PG&E on Monday unveiled high-tech equipment to better monitor leaks in its sprawling network of gas pipelines, saying it would help the beleaguered utility achieve its goal of becoming the world's safest gas company.
The system, which combines car-mounted instrumentation and software, can detect the tiniest of leaks a football field away, and PG&E said it will allow the company to survey pipelines five times as frequently at no additional cost.
"This mobile methane detection equipment is revolutionary. It is unlike anything that exists in the world today," said Nick Stavropoulos, executive vice president for Pacific Gas & Electric's gas operations. Stavropoulos was hired seven months ago to address
Currently, leak surveys along the company's 6,000 miles of large gas transmission lines and 44,000 miles of smaller gas distribution lines are conducted by crews with hip-mounted equipment and a handheld wand that is passed over the ground.
The new equipment, developed by the Silicon Valley firm Picarro, is about 1,000 times more sensitive, company officials said. And because it is mounted in a car, the entire distribution network can be surveyed every year, instead of every five years.
Picarro's instruments can pick up a change in methane levels
During a demonstration Monday at Picarro's headquarters in Santa Clara, a screen displayed on the wall of a conference room showed a blue line that tracked the route of the car. The line spiked as the car passed a canister of gas with a pinhole leak that was placed along the side of the road.
PG&E paid about $250,000 for two pilot units. If Picarro can fine-tune the software to more precisely locate leaks, Stavropoulos said, PG&E could have 25 of the units running within a year. He added that he is confident the programming to isolate the location of leaks can be done, given that Picarro has already surmounted much steeper challenges.
The companies have not settled on a price for the equipment or what kind of package of training and maintenance will be wrapped into the transaction. But Stavropoulos said there will be no effect on customers' rates because the system will prove cheaper or the same cost as its current monitoring system.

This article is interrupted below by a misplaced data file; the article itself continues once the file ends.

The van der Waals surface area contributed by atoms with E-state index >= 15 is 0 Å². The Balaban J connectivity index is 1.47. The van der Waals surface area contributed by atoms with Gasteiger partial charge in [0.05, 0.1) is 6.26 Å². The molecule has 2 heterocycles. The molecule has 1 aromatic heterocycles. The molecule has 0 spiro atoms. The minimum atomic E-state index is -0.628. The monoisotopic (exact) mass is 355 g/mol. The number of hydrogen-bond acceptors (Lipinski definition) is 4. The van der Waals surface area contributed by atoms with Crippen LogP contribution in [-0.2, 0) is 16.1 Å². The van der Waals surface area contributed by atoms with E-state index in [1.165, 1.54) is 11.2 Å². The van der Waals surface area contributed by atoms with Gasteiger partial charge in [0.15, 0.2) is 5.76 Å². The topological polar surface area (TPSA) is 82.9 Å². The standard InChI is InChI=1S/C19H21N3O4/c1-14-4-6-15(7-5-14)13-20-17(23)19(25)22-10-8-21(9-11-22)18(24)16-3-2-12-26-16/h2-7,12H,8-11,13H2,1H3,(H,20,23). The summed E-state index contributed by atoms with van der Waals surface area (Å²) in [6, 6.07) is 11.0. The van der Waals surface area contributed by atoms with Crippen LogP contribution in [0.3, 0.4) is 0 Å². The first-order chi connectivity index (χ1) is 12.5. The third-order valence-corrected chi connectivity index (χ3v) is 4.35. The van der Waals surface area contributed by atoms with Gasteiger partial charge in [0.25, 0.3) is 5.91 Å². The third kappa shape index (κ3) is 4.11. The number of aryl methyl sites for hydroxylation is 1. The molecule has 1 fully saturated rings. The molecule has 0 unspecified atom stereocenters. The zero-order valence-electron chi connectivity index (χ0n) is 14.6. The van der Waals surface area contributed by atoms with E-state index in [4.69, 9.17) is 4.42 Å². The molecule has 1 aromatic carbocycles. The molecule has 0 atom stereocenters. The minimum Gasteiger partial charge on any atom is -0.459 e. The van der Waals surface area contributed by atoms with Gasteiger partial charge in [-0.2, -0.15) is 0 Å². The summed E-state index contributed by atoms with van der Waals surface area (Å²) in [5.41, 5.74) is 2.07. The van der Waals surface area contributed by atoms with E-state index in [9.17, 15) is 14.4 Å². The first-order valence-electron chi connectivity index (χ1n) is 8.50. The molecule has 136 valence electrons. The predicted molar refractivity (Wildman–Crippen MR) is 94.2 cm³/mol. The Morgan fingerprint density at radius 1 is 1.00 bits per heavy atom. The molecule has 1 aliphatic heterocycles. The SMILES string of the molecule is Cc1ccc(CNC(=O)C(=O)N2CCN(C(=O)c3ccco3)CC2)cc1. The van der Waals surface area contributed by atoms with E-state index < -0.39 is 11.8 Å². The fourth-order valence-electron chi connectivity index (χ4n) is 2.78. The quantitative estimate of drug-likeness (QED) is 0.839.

The leak-detection application of the technology was stumbled upon by accident, Woelk said.
Picarro, which makes equipment to measure gases, was trying to figure out a way to measure methane emissions from landfills, a requirement under California's greenhouse gas laws.
Woelk left a Sacramento-area landfill where he and two others were working to take his children to a Girl Scouts event. He forgot to turn the analyzer off, and when he came to work the next day one of his engineers had downloaded the data and displayed it on Google (GOOG) Earth. Spikes in the data showed up near sources of methane, like dairies and settling ponds, between the Sacramento landfill and his Livermore home, Woelk said.
"It was visual," Woelk said. "It drove our curiosity."
Methane is the principle component of natural gas. In tailoring the equipment to detect pipeline leaks, Picarro was able to configure its analyzer to filter out the other sources of methane so only natural gas is detected.
Since the San Bruno explosion, PG&E has been heavily criticized for shortcomings in its gas operations.
On Friday, the California Public Utilities Commission fined PG&E nearly $17 million for failing to properly survey gas lines along 14 miles of gas distribution lines in Antioch, Concord, Danville, Brentwood and Discovery Bay.
The failure to survey the gas lines was reported by PG&E to state regulators under new rules adopted to increase pipeline safety in the wake of the San Bruno disaster.
PG&E also has been criticized for relying on a pipe-inspection method that is good at spotting corrosion, but not good at detecting bad welds. Since the San Bruno explosion, which was attributed to poor quality welds, it has been under pressure to instead check its gas lines with water-pressure tests and robotic gadgets called pigs, which run inside pipes.
Stavropoulos said the company is increasing its use of water-pressure tests.